Colorado bullish on blockchain
A bipartisan bill in Colorado encourages state agencies to explore blockchain solutions in new and existing IT projects to secure data, eliminate redundancies, prevent fraud and save money.
It charges the chief information security officer, the director of governor's office of information technology and other officials with protecting "state records containing trusted sensitive and confidential information from criminal, unauthorized, or inadvertent manipulation or theft." The officials must annually assess the readiness of each public agency's data systems for adopting distributed ledger technologies such as blockchain.
The Colorado Department of State is directed to consider the use of distributed ledger technology to ensure the integrity of business licensing records and to secure data that it shares with other agencies.
The bill also specifies that institutions of higher education may include distributed ledger technologies within their curricula and research and development activities.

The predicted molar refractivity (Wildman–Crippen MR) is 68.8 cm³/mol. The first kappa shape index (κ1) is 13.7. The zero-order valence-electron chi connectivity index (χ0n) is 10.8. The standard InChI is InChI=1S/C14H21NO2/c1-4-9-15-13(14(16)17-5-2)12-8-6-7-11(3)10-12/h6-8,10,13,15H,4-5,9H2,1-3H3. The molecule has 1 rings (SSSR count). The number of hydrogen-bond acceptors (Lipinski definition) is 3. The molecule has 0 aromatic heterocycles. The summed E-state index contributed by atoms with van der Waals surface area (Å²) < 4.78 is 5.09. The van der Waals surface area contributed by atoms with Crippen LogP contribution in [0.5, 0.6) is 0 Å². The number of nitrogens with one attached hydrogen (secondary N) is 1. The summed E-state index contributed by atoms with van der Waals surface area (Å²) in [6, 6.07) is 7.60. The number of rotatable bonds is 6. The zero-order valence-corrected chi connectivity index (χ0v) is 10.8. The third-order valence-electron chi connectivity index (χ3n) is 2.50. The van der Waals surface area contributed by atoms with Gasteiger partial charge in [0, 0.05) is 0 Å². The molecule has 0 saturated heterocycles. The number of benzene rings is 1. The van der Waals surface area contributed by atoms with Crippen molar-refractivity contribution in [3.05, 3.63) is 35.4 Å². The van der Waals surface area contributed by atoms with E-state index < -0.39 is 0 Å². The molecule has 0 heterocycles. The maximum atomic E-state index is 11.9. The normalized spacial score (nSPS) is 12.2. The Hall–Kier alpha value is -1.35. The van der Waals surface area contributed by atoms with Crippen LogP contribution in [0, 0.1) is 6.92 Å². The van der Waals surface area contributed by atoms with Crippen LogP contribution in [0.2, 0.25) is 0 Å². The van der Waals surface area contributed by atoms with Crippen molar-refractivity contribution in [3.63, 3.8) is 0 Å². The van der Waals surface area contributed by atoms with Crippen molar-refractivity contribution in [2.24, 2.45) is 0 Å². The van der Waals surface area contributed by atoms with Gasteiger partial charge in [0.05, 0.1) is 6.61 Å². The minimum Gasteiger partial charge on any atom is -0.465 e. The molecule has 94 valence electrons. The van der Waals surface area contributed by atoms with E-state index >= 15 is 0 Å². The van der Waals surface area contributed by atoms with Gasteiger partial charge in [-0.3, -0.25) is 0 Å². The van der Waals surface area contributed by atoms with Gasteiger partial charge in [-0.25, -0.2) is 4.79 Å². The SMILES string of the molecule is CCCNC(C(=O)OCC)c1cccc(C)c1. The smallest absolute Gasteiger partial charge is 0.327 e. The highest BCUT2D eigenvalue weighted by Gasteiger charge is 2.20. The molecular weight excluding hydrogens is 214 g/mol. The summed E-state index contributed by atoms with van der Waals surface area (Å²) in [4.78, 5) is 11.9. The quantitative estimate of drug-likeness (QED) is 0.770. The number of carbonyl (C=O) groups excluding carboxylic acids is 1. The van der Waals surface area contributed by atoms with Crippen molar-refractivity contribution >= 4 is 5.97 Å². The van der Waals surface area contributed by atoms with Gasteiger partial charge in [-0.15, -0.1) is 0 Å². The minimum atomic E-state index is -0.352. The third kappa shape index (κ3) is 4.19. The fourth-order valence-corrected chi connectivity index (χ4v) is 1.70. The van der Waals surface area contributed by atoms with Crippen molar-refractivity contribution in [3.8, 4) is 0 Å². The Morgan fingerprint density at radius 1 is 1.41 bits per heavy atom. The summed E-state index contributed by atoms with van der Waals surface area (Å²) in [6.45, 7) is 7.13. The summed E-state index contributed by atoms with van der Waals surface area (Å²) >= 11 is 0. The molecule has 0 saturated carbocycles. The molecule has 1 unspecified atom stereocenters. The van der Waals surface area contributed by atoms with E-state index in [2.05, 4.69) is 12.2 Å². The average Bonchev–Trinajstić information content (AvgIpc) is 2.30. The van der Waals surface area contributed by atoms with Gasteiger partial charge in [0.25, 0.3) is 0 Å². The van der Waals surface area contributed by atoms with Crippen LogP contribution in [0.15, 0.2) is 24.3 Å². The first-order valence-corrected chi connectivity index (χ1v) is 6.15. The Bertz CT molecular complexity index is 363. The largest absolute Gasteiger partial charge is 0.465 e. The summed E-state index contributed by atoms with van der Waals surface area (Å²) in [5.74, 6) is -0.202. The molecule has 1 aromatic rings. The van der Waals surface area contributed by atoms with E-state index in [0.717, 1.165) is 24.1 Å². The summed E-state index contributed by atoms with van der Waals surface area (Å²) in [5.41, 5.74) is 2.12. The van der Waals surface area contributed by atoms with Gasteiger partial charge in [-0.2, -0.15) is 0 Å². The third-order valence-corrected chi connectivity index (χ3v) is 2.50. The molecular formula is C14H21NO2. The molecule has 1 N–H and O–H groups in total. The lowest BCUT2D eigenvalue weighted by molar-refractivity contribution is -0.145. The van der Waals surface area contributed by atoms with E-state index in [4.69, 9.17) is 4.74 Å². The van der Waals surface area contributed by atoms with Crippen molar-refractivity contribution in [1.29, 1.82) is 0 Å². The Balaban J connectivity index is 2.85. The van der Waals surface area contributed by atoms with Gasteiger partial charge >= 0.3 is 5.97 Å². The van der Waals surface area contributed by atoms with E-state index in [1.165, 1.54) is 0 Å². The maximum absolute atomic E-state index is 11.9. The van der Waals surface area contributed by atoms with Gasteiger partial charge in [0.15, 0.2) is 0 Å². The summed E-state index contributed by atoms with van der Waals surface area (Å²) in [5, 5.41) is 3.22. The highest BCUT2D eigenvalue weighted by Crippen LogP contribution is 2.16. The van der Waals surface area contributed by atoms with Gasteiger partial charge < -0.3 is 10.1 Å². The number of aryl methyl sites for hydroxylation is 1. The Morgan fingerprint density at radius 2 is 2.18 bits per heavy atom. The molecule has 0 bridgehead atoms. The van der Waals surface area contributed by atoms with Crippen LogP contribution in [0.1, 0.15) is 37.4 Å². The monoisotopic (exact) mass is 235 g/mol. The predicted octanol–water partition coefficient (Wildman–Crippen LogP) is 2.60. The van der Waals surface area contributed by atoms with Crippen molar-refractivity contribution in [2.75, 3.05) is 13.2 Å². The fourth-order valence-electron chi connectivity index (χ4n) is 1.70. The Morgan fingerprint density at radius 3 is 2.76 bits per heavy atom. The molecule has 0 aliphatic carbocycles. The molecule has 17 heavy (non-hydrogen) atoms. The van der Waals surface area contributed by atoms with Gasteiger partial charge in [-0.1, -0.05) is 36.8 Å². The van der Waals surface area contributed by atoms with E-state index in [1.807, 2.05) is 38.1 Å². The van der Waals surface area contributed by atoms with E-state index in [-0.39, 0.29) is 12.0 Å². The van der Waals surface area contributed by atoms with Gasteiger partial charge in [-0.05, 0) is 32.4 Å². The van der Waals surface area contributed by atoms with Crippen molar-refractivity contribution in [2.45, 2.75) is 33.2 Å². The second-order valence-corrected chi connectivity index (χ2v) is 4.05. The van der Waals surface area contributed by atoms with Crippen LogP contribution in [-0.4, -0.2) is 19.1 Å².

Distributed ledger technology could be used in voting systems for Colorado residents serving in the military overseas, or it could provide a public identification key that could be used at any state agency, Sasha Shtern, the founder of an investor group called Blockchain Angels, told the Denver Post. The Colorado blockchain community is willing to help where it can, he said, and the government should reciprocate the blockchain community’s support.
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